As usual, we’ve toiled through the Office for Budget Responsibility’s Economic and Fiscal Outlook document so that you don’t have to. Here are six of its best:


160316 Growth

Every single forecast for GDP growth has been downgraded in this Budget, with the worst affected being that for this year. But more significant than the actual numbers are the reasons behind them. Sure, factors outside our borders are at play – China’s slowdown, instability in the Middle East, etc. – but some of the problems are peculiarly British. The OBR seems particularly concerned by the productivity of our workforce, which (as per the graph on page 5 of their report) has also been revised downwards. They add: “This in turn has prompted us to revise down our GDP growth forecasts by around 0.3 percentage points a year to an average of 2.1 per cent a year over the rest of the decade.” The great conundrum persists.

160316 Borrowing

Woah, what’s this?! Glide quickly over the OBR’s borrowing forecasts for the next few years, until you reach the one for 2018-19. It’s not just higher than what was expected at the time of the Autumn Statement, it’s five times higher – £21.4 billion instead of £4.6 billion. We’re meant to believe that this deficit will be eradicated, and then some, by the following year, which would satisfy Osborne’s “fiscal mandate” of reaching a surplus by 2019-20. But really? The Chancellor will implement the necessary spending cuts and tax rises in the year before an election? Perhaps he’s hoping for some sort of windfall before then, so that he doesn’t have to do anything.


160316 Debt 1

Osborne’s supplementary target is to have our national debt falling as a share of GDP in each year to 2019-20. The OBR, in their last set of forecasts, expected him to pull this off. Now, in today’s set of forecasts, they don’t. The debt is forecast to rise from 83.3 per cent of GDP in 2014-15 to 83.7 per cent in 2015-16, before declining in every subsequent year. This is an embarrassment for the Chancellor, who has now broken two of the three rules that he set himself (more on the other one below), but it’s unlikely to do him much political harm by itself. Rules were broken during the last Parliament, and still Osborne was regarded as more credible than what Labour had to offer.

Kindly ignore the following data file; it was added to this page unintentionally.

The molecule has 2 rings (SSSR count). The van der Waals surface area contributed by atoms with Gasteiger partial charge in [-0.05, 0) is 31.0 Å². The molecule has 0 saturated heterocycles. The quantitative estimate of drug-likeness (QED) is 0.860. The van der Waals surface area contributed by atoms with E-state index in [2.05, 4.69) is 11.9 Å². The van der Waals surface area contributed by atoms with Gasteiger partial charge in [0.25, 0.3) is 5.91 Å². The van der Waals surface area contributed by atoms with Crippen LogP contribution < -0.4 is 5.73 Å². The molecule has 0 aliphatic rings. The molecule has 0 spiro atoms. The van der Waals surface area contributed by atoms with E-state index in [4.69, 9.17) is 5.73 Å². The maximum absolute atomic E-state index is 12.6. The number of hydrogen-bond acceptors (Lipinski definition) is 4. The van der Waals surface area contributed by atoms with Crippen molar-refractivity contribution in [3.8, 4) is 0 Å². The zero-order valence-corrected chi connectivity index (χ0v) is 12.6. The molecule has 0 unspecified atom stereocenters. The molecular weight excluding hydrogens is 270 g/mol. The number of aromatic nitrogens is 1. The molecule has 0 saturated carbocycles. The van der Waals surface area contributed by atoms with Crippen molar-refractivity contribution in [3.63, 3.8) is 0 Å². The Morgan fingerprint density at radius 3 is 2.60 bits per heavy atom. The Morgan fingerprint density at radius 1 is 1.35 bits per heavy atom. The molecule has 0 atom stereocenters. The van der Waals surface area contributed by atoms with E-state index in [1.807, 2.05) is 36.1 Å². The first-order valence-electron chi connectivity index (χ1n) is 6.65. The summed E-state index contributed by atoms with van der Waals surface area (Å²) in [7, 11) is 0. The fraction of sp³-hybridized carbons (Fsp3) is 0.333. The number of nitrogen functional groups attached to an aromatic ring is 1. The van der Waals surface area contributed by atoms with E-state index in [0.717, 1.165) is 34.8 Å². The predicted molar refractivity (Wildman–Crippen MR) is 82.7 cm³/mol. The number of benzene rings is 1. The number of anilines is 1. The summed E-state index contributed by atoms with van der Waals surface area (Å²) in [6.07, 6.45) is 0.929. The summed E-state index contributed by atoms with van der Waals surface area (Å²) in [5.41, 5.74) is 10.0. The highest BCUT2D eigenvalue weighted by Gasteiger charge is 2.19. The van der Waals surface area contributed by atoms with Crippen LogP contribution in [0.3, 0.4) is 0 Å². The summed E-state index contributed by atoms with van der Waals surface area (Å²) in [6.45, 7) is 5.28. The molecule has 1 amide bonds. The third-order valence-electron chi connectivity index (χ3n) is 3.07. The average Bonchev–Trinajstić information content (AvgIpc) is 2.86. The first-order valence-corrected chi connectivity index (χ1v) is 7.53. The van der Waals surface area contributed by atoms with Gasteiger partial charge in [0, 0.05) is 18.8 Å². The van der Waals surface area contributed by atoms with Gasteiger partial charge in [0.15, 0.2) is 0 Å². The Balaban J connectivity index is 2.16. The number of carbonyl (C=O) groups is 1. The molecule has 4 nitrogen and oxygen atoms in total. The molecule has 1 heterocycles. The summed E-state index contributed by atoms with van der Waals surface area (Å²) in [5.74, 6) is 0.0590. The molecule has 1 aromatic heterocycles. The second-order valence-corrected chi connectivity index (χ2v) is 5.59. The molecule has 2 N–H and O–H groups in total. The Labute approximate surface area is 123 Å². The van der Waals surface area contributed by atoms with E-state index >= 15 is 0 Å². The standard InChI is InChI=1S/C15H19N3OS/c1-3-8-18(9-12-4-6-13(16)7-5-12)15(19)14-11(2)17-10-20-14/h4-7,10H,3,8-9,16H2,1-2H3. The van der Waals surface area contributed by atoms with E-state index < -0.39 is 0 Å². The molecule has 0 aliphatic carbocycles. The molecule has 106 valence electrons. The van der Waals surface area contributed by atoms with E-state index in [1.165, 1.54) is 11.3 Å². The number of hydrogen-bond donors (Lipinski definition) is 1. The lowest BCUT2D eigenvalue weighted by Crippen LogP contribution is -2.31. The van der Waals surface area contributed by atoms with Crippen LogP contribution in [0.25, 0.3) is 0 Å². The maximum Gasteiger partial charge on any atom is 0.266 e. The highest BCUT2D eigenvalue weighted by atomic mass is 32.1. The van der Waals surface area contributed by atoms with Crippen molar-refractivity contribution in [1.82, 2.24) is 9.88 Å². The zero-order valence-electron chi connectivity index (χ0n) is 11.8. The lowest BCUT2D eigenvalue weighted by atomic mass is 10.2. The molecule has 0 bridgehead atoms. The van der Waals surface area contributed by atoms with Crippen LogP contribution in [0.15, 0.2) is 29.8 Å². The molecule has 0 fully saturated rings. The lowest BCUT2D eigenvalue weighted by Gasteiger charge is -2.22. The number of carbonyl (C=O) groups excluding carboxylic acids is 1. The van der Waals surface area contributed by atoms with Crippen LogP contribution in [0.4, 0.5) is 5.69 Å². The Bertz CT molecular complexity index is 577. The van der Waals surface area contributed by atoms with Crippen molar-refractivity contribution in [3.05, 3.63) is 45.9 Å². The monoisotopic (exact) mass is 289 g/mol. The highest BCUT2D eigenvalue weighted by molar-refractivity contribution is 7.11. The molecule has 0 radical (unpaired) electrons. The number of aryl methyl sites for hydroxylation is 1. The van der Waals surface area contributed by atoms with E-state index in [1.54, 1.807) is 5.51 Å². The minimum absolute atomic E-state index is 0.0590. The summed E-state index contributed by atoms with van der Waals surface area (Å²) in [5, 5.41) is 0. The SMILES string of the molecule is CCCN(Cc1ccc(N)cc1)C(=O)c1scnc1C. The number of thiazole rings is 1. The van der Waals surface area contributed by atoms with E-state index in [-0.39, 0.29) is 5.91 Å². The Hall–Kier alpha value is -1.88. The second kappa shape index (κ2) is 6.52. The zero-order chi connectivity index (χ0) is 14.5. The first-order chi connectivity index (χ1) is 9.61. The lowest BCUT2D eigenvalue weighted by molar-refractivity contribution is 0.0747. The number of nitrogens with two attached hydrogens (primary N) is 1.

160316 Debt 2

Expressing the national debt as a percentage of GDP can obscure an important detail: the actual size of the national debt. That why I like to include this scary chart of the debt in cash terms. You’ll notice that it keeps on rising. It’s now forecast to reach £1.74 trillion – yes, trillion – in 2020-21.


160316 Welfare cap

The third of Osborne’s fiscal rules is the welfare cap. I’ve explained how this works in one of my To The Point posts, so suffice to say: the Chancellor is still breaching it. As the OBR puts it, “A fresh upward revision to the cost of disability benefits (only partly offset by tighter eligibility criteria announced shortly prior to the Budget) means that our forecast of spending subject to the welfare cap continues to exceed the permitted amount in every year, and by a larger margin than in November.”


160316 Employment

At last, some solace. But is it really? The number of employed people may continue rising until it surpasses the 32 million mark, yet the OBR’s heightened concerns about productivity might cause us to ask: what is the quality of these jobs? What are they adding to our economy? Even those who believe, like me, that work is a good thing must wrestle with these questions.